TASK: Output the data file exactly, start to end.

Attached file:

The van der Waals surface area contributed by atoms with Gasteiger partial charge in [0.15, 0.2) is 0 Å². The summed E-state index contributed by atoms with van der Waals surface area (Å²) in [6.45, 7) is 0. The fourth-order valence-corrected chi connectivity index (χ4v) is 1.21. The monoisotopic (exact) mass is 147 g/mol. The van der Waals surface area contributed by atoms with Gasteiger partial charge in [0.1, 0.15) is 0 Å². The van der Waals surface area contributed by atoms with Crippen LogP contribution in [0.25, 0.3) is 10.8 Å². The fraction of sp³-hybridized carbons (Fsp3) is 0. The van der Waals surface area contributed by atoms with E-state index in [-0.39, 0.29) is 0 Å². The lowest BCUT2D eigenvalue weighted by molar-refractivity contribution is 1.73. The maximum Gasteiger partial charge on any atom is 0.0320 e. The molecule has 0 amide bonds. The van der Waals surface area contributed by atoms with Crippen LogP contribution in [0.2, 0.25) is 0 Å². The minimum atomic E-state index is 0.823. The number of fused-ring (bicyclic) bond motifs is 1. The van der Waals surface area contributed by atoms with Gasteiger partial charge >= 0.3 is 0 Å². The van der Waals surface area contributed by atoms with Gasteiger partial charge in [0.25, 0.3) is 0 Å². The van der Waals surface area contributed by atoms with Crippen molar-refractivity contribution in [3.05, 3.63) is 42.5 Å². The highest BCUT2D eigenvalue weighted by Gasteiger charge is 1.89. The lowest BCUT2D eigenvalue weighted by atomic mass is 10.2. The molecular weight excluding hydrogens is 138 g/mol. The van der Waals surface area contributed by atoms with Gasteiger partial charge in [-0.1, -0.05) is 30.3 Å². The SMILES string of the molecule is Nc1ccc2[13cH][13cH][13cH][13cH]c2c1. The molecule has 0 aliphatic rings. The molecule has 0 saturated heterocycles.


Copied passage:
The van der Waals surface area contributed by atoms with Gasteiger partial charge in [0.15, 0.2) is 0 Å². The summed E-state index contributed by atoms with van der Waals surface area (Å²) in [6.45, 7) is 0. The fourth-order valence-corrected chi connectivity index (χ4v) is 1.21. The monoisotopic (exact) mass is 147 g/mol. The van der Waals surface area contributed by atoms with Gasteiger partial charge in [0.1, 0.15) is 0 Å². The van der Waals surface area contributed by atoms with Crippen LogP contribution in [0.25, 0.3) is 10.8 Å². The fraction of sp³-hybridized carbons (Fsp3) is 0. The van der Waals surface area contributed by atoms with E-state index in [-0.39, 0.29) is 0 Å². The lowest BCUT2D eigenvalue weighted by molar-refractivity contribution is 1.73. The maximum Gasteiger partial charge on any atom is 0.0320 e. The molecule has 0 amide bonds. The van der Waals surface area contributed by atoms with Crippen LogP contribution in [0.2, 0.25) is 0 Å². The minimum atomic E-state index is 0.823. The number of fused-ring (bicyclic) bond motifs is 1. The van der Waals surface area contributed by atoms with Gasteiger partial charge >= 0.3 is 0 Å². The van der Waals surface area contributed by atoms with Gasteiger partial charge in [0.25, 0.3) is 0 Å². The van der Waals surface area contributed by atoms with Crippen molar-refractivity contribution in [3.05, 3.63) is 42.5 Å². The highest BCUT2D eigenvalue weighted by Gasteiger charge is 1.89. The lowest BCUT2D eigenvalue weighted by atomic mass is 10.2. The molecular weight excluding hydrogens is 138 g/mol. The van der Waals surface area contributed by atoms with Gasteiger partial charge in [-0.1, -0.05) is 30.3 Å². The SMILES string of the molecule is Nc1ccc2[13cH][13cH][13cH][13cH]c2c1. The molecule has 0 aliphatic rings. The molecule has 0 saturated heterocycles.